Being Calm is Self-reinforcing

By Terry Golson

Summer is a Quarter Horse who was rescued from the kill pen by Rita. She is one lucky mare. Rita is lucky, too, because Summer is a super little horse. Summer does, of course, have issues, but Rita accepts and accommodates them. In return, Summer adores her person.

I was called in to help resolve some of Summer’s behavioral issues in a way that is as kind and effective as possible. Summer has many years of history that she’ll carry forever. She can move quickly and gets suddenly anxious in certain situations. She also knows how to say no in a way that makes the rider want to scramble out of the saddle!

Keeping Rita and Summer safe is not as simple as substituting aversive methods with treats and using a clicker (read more about my thoughts on that here.) Summer is pre-laminitic, which means anything she eats has to be of a certain type and doled out sparingly. She has to be kept in solo turnout, on a bare lot. Rita provides (at her own cost, and filled by her) these excellent slow-grazers, but still, Summer has food anxiety. I can teach Summer to stand facing front and not move a whisker when being hand-fed, but that’s not going to create a relaxed trail horse.

But I have something better than food for Summer. I have Rita.

Before riding in the ring, Rita lets Summer wander about, nibbling at the bits of grass along the edge, and visiting over the fence with the horses in the bordering paddocks. Summer enjoys that, but always comes back and does this. Stands with her nose next to Rita’s face, and breathes on her.


Then Summer blinks her eyes, relaxes and naps.


Summer is telling us that Rita is her happy and safe place, and that she’s capable of self-calming when there. My job is to transfer that to situations outside of the arena, and then to when Rita is riding.

At this farm, you exit the ring down a short path and then get to a Y. Go left back to the barn, right to the wooded trail. At this Y, Summer always wants to go left. You can lead her right from the ground, and she’ll go, with reluctance. But if you’re on her, the energy bubbles up, she’ll wheel in a circle, and bolt for the barn.

We started by leading Summer, with halter and lead rope, to the Y. Take a step to the right. Pause. Wait for the letting go of tension. By our body language we let Summer know that she could be just as content and safe here as in the ring. You could see her unclench. Breathe. If Summer flared her nostrils and did little snorts. Rita stood next to her and waited. Summer self-calmed. Sometimes Rita give Summer permission to graze.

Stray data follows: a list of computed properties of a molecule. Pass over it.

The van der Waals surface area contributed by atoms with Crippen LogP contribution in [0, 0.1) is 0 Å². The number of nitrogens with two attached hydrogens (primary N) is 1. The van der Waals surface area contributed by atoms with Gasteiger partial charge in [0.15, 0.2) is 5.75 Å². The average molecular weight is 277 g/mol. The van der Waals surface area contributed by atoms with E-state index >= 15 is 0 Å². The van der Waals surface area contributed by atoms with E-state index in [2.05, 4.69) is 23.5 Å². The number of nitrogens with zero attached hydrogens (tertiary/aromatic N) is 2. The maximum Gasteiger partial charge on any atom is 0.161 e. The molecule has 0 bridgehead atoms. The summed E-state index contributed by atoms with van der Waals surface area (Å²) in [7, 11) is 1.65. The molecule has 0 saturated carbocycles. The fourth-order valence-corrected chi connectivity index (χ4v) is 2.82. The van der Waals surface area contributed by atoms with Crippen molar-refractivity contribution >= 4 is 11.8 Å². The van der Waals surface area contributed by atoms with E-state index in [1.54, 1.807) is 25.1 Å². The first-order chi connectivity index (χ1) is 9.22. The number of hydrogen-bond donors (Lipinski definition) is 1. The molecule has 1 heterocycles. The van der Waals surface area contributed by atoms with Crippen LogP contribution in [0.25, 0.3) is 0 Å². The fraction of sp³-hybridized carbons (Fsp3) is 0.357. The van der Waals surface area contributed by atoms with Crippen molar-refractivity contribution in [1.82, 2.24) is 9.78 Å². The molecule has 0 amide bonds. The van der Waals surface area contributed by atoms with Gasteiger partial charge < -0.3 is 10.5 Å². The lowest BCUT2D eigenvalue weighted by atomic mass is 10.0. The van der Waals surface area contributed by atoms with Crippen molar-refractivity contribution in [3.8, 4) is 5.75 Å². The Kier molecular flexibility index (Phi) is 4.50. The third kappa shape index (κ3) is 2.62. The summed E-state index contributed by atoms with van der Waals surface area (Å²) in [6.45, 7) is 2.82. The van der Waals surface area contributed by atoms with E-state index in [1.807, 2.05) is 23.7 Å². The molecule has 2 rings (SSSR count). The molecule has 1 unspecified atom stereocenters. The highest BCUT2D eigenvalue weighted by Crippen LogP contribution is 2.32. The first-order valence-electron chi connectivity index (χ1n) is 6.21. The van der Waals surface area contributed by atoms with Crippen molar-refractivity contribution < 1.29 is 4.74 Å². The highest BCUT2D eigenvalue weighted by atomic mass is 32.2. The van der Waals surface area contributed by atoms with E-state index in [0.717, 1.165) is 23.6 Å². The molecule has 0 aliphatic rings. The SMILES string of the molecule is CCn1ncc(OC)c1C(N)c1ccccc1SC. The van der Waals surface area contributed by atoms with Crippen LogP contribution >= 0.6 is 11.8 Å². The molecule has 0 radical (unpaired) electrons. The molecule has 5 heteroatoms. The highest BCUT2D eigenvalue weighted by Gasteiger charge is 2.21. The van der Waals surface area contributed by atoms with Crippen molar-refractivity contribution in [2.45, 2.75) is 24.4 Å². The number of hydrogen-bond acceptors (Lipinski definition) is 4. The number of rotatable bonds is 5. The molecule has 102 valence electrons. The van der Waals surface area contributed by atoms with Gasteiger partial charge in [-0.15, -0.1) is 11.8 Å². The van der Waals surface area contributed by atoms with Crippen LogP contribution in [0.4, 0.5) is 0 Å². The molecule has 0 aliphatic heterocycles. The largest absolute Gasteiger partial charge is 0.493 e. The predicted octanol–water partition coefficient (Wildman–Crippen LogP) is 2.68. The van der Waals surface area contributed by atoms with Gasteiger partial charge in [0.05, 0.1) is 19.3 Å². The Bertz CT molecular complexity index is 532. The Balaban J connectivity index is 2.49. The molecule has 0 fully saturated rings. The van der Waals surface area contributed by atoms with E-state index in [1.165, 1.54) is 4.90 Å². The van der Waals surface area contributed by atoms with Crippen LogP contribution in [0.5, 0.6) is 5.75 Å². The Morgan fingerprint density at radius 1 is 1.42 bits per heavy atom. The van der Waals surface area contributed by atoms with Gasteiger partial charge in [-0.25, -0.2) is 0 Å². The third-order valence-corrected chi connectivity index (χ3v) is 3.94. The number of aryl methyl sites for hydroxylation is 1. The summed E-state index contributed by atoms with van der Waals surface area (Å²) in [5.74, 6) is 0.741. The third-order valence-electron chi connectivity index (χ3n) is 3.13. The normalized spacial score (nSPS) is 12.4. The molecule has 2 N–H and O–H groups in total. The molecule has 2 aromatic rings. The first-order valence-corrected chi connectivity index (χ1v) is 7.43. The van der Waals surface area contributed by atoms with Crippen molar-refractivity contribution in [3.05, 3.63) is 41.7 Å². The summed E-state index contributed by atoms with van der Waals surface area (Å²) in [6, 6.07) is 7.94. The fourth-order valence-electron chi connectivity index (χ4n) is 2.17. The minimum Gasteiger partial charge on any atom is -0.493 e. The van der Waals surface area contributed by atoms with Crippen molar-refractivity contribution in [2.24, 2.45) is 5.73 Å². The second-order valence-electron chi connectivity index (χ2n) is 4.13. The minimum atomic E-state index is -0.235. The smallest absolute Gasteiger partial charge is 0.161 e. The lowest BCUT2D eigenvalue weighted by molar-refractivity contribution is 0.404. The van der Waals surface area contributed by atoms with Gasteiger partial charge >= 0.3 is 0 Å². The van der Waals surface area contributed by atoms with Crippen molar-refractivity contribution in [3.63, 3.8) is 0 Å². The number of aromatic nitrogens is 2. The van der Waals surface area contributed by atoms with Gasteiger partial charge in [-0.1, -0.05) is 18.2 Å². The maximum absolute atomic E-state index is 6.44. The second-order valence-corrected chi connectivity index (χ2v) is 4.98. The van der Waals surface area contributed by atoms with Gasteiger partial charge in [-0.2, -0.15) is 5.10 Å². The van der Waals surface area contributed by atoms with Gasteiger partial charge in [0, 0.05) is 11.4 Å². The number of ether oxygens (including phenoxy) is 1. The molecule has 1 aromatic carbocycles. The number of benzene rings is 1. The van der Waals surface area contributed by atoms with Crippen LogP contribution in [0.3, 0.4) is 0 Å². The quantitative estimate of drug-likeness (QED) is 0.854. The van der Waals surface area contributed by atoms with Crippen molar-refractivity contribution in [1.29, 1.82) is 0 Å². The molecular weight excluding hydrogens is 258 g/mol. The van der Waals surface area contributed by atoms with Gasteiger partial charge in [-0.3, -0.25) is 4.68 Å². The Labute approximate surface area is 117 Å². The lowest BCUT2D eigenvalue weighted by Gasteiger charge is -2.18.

Then we walked on.


I worked with her once a week, and Rita did her homework. Summer gained confidence that she could put herself in that relaxed place, which she far prefers to be in than the world of perpetual worry. Summer started to believe that safety was not only at the barn, but also right there with her. In this photo, we had walked until the stable and the other horses were all out of sight. Grazing this calmly, in this place, was a huge achievement!


It’s essential not to get overconfident and to push it. Small differences in tack, weather, and environment, can affect your progress. At this point, we were doing the work in just the halter. I thought to see if things would change if the bridle were on. It did. In this photo, you can see flared nostrils and flicking ears. Summer associated the bridle with stressful trips away from home, so we hand-walked her in that, with the same protocols of waiting for calm, enjoying that moment, and then walking on, or grazing, until the bridle was no longer a trigger.

After a month, it was time to do this work from the saddle. The other day, I had Rita ride out of the ring to the Y. This was raising the criteria a lot, but I was prepared. Summer walked confidently, but I could see the nostrils flaring as we got to the choice in the path. There are times when I do use food, and this was one of them. I had horse cookies (low sugar and not too tasty), which I doled out to Summer as we walked, taking the right-hand path away from the barn. Summer didn’t wheel around, or back up, or do a rodeo move. Instead, after we progressed about fifteen feet past the Y, I stopped, and she stopped. Unlike in the past, where being in this place meant quivering muscles, Summer stood still and relaxed. Summer had learned that being calm is self-reinforcing! Rita got off and they had a companionable moment together.

Summer is a smart little mare. She’s quickly learning that being calm feels better and is less work than stressing out and heading back to the barn. She’s learning that being thoughtful is better than being reactive. Summer is intelligent and curious, and I think she’s going to learn to enjoy seeing the wider world, with her friend, Rita.

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